Durango braces for impacts to roadless areas
Bush administration decision could create loud local echoes

A Forest Service road approaches the HD Mountains Roadless Area east of Bayfield. Last Monday, the Bush Adminstration announced a roadless area rule change. Conservationists say the proposal will open designated roadless to unprecedented logging, mining and drilling. /Photo by Todd Newcomer.

New national policy is expected to hit hard locally. Conservationists are bemoaning a recent move that they say eliminates protection for designated roadless areas. The announcement by the Bush Administration could have major impacts locally in places like the HD Mountains, Missionary Ridge and in the Hermosa Creek drainage.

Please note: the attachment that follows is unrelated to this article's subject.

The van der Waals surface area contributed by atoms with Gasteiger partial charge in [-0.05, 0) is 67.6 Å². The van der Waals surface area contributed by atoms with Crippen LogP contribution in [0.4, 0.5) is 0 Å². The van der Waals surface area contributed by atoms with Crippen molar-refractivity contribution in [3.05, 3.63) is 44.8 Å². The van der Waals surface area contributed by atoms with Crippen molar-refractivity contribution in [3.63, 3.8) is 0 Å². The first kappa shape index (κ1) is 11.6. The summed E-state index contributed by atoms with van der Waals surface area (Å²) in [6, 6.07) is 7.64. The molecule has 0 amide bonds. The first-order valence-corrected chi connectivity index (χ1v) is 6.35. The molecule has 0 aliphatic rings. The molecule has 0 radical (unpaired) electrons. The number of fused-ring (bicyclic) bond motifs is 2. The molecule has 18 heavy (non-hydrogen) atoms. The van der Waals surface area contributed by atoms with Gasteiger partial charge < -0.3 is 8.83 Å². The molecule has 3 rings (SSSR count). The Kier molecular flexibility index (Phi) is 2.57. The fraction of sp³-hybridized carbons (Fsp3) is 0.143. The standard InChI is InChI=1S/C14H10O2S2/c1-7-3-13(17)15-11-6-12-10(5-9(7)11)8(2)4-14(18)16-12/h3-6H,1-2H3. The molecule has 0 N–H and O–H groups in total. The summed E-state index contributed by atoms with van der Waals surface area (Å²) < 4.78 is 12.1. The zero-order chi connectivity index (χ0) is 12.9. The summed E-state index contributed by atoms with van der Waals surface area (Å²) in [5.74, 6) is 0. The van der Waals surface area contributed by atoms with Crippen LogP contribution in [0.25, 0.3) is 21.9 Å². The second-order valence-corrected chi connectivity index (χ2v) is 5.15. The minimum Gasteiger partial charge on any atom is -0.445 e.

On Monday, the Bush Administration announced that it would be modifying the Roadless Area Conservation Rule. Conservationists charge that under the "modification," none of the 60 million acres of designated roadless areas would be protected from new roads and natural resource extraction. They also say that the announcement is an attempt to "short-circuit" legal appeals advocating the Roadless Area Conservation Rule that are pending in courts.

A view of things to come? A gas pump east of Durango works endlessly early on
Tuesday morning./Photo by Todd Newcomer